Girdle

(g hard). A good name is better than a golden girdle. A good name is better than money. It used to be customary to carry money in the girdle, and a girdle of gold meant a “purse of gold.” The French proverb,

Bonne renommée vaut mieux que ceinture dorée, ” refers rather to the custom of wearing girdles of gold tissue, forbidden, in 1420, to women of bad character.

Children under the girdle.
Not yet born.

“All children under the girdle at the time of marriage are held to be legitimate.” —Notes and Queries.

If he be angry, he knows how to turn his girdle (Much Ado about Nothing, v. 1). If he is angry, let him prepare himself to fight, if he likes. Before wrestlers, in ancient times, engaged in combat, they turned the buckle of their girdle behind them. Thus, Sir Ralph Winwood writes to Secretary Cecil:

“I said `What I spoke was not to make him angry.' He replied, `If I were angry, I might turn the buckle of my girdle behind me.”' —Dec. 17, 1802.

He has a large mouth but small girdle. Great expenses but small means. The girdle is the purse or purse-pocket. (See above.)

He has undone her girdle.
Taken her for his wedded wife. The Roman bride wore a chaplet of flowers on her head, and a girdle of sheep's wool about her waist. A part of the marriage ceremony was for the bridegroom to loose this girdle. (Vaughan: Golden Grove.)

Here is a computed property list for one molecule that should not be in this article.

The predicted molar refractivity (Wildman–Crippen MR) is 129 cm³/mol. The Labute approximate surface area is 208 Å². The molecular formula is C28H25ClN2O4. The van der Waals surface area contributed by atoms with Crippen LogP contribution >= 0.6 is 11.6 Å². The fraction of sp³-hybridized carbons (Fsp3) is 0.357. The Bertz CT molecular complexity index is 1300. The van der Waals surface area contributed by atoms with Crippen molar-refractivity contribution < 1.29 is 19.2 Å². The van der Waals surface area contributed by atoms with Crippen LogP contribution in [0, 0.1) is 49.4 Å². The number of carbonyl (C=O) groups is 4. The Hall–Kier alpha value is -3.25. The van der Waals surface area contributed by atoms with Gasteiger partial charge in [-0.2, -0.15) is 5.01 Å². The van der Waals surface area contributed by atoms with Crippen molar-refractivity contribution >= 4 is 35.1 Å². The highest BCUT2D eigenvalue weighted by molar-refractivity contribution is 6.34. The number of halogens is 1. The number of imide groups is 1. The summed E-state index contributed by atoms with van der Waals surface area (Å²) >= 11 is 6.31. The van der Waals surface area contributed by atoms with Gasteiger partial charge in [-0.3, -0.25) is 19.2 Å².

The Persian regulation-girdle.
In Persia a new sort of “Procrustes Bed” is adopted, according to Kemper. One of the officers of the king is styled the “chief holder of the girdle,” and his business is to measure the ladies of the harem by a sort of regulation-girdle. If any lady has outgrown the standard, she is reduced, like a jockey, by spare diet; but, if she falls short thereof, she is fatted up, like a Strasburg goose, to regulation size.

(See Procrustes.)

To put a girdle round the earth.
To travel or go round it. Puck says, “I'll put a girdle round about the earth in forty minutes.” (Midsummer Night's Dream, ii. 2.)

Girdle

(Florimel's). The prize of a grand tournament in which Sir Satyrane and several others took part. It was dropped by Florimel, picked up by Sir Satyrane, and employed by him to bind the monster sent in her pursuit; but it came again into the hands of the knight, who kept it in a golden casket. It was a “gorgeous girdle made by Vulcan for Venus, embossed with pearls and precious stones;” but its chief virtue was

It gave the virtue of chaste love,
And wifehood true to all that it did bear;
But whosoever contrary doth prove
Might not the same about her middle wear,
But it would loose, or else asunder tear.

Spenser: Faerie Queene, book iii. canto vii. 31.

King Arthur's Drinking Horn, and the Court Mantel in Orlando Furioso, possessed similar virtues.

Girdle

(St. Colman's) would meet only round the chaste.

In Ireland it yet remains to be proved whether
St. Colman's girdle has not lost its virtue

[the reference is to Charles S. Parnell]. —Nineteenth Century, Feb., 1891, p. 206.

Source: Dictionary of Phrase and Fable, E. Cobham Brewer, 1894
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